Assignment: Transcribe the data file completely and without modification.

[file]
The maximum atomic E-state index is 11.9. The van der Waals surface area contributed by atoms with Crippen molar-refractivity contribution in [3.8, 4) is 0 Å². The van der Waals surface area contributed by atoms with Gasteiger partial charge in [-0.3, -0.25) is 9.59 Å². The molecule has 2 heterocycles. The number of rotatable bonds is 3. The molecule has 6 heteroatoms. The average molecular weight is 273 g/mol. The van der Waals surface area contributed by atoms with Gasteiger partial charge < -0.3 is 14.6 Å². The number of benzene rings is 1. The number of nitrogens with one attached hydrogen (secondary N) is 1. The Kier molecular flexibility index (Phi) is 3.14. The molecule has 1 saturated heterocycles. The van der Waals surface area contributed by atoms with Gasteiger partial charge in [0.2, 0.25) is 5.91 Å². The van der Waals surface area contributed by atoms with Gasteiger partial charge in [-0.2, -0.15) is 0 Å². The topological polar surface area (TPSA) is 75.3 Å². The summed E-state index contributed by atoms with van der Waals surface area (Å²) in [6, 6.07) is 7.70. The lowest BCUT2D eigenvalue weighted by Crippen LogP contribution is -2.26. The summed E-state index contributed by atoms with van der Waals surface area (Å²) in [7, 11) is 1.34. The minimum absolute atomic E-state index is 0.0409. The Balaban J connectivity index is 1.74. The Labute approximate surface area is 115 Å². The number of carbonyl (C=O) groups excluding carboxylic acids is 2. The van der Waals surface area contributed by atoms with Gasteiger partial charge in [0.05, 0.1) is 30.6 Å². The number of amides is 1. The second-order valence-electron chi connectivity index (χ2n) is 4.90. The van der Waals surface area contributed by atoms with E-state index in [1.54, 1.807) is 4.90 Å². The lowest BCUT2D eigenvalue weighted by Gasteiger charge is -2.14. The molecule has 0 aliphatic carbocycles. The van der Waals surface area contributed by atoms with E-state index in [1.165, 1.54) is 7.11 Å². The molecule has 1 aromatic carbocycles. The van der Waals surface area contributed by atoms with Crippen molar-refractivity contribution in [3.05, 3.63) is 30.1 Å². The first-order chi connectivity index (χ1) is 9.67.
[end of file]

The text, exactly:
The maximum atomic E-state index is 11.9. The van der Waals surface area contributed by atoms with Crippen molar-refractivity contribution in [3.8, 4) is 0 Å². The van der Waals surface area contributed by atoms with Gasteiger partial charge in [-0.3, -0.25) is 9.59 Å². The molecule has 2 heterocycles. The number of rotatable bonds is 3. The molecule has 6 heteroatoms. The average molecular weight is 273 g/mol. The van der Waals surface area contributed by atoms with Gasteiger partial charge < -0.3 is 14.6 Å². The number of benzene rings is 1. The number of nitrogens with one attached hydrogen (secondary N) is 1. The Kier molecular flexibility index (Phi) is 3.14. The molecule has 1 saturated heterocycles. The van der Waals surface area contributed by atoms with Gasteiger partial charge in [0.2, 0.25) is 5.91 Å². The van der Waals surface area contributed by atoms with Gasteiger partial charge in [-0.2, -0.15) is 0 Å². The topological polar surface area (TPSA) is 75.3 Å². The summed E-state index contributed by atoms with van der Waals surface area (Å²) in [6, 6.07) is 7.70. The lowest BCUT2D eigenvalue weighted by Crippen LogP contribution is -2.26. The summed E-state index contributed by atoms with van der Waals surface area (Å²) in [7, 11) is 1.34. The minimum absolute atomic E-state index is 0.0409. The Balaban J connectivity index is 1.74. The Labute approximate surface area is 115 Å². The number of carbonyl (C=O) groups excluding carboxylic acids is 2. The van der Waals surface area contributed by atoms with Gasteiger partial charge in [0.05, 0.1) is 30.6 Å². The number of amides is 1. The second-order valence-electron chi connectivity index (χ2n) is 4.90. The van der Waals surface area contributed by atoms with E-state index in [1.54, 1.807) is 4.90 Å². The lowest BCUT2D eigenvalue weighted by Gasteiger charge is -2.14. The molecule has 0 aliphatic carbocycles. The van der Waals surface area contributed by atoms with E-state index in [1.165, 1.54) is 7.11 Å². The molecule has 1 aromatic carbocycles. The van der Waals surface area contributed by atoms with Crippen molar-refractivity contribution in [3.05, 3.63) is 30.1 Å². The first-order chi connectivity index (χ1) is 9.67.